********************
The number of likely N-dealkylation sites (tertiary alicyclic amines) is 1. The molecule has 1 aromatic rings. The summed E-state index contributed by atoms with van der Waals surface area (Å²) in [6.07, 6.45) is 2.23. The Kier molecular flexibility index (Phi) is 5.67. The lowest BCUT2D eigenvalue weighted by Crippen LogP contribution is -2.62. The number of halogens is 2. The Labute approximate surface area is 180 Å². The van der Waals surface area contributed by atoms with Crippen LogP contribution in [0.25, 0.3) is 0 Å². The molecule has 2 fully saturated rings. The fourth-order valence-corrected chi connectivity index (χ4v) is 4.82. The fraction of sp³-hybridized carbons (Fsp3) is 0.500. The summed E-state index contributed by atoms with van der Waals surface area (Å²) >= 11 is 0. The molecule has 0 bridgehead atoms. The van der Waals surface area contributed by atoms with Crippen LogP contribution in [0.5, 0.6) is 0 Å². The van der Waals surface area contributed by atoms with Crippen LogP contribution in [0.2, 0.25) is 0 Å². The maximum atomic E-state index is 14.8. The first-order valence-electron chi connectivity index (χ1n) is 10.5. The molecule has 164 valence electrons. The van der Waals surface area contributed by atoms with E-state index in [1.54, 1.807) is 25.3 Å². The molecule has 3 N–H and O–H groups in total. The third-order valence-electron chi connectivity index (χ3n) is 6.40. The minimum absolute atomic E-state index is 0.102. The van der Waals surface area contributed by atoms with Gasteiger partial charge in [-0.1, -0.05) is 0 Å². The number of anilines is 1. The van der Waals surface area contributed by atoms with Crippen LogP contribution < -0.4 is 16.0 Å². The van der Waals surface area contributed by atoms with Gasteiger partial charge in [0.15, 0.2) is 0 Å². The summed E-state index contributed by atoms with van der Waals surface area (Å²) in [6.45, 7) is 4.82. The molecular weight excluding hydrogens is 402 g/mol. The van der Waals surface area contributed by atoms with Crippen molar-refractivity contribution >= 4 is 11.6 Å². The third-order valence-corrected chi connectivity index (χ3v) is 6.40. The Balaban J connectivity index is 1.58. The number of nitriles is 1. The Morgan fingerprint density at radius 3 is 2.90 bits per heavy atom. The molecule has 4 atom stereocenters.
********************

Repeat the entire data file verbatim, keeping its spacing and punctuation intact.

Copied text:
The number of likely N-dealkylation sites (tertiary alicyclic amines) is 1. The molecule has 1 aromatic rings. The summed E-state index contributed by atoms with van der Waals surface area (Å²) in [6.07, 6.45) is 2.23. The Kier molecular flexibility index (Phi) is 5.67. The lowest BCUT2D eigenvalue weighted by Crippen LogP contribution is -2.62. The number of halogens is 2. The Labute approximate surface area is 180 Å². The van der Waals surface area contributed by atoms with Crippen LogP contribution in [0.25, 0.3) is 0 Å². The molecule has 2 fully saturated rings. The fourth-order valence-corrected chi connectivity index (χ4v) is 4.82. The fraction of sp³-hybridized carbons (Fsp3) is 0.500. The summed E-state index contributed by atoms with van der Waals surface area (Å²) >= 11 is 0. The molecule has 0 bridgehead atoms. The van der Waals surface area contributed by atoms with Crippen LogP contribution in [0.5, 0.6) is 0 Å². The van der Waals surface area contributed by atoms with Crippen LogP contribution in [0.2, 0.25) is 0 Å². The maximum atomic E-state index is 14.8. The first-order valence-electron chi connectivity index (χ1n) is 10.5. The molecule has 164 valence electrons. The van der Waals surface area contributed by atoms with E-state index in [1.54, 1.807) is 25.3 Å². The molecule has 3 N–H and O–H groups in total. The third-order valence-electron chi connectivity index (χ3n) is 6.40. The minimum absolute atomic E-state index is 0.102. The van der Waals surface area contributed by atoms with Gasteiger partial charge in [-0.1, -0.05) is 0 Å². The number of anilines is 1. The van der Waals surface area contributed by atoms with Crippen LogP contribution < -0.4 is 16.0 Å². The van der Waals surface area contributed by atoms with Gasteiger partial charge in [0.15, 0.2) is 0 Å². The summed E-state index contributed by atoms with van der Waals surface area (Å²) in [6.45, 7) is 4.82. The molecular weight excluding hydrogens is 402 g/mol. The van der Waals surface area contributed by atoms with Crippen molar-refractivity contribution >= 4 is 11.6 Å². The third-order valence-corrected chi connectivity index (χ3v) is 6.40. The Balaban J connectivity index is 1.58. The number of nitriles is 1. The Morgan fingerprint density at radius 3 is 2.90 bits per heavy atom. The molecule has 4 atom stereocenters.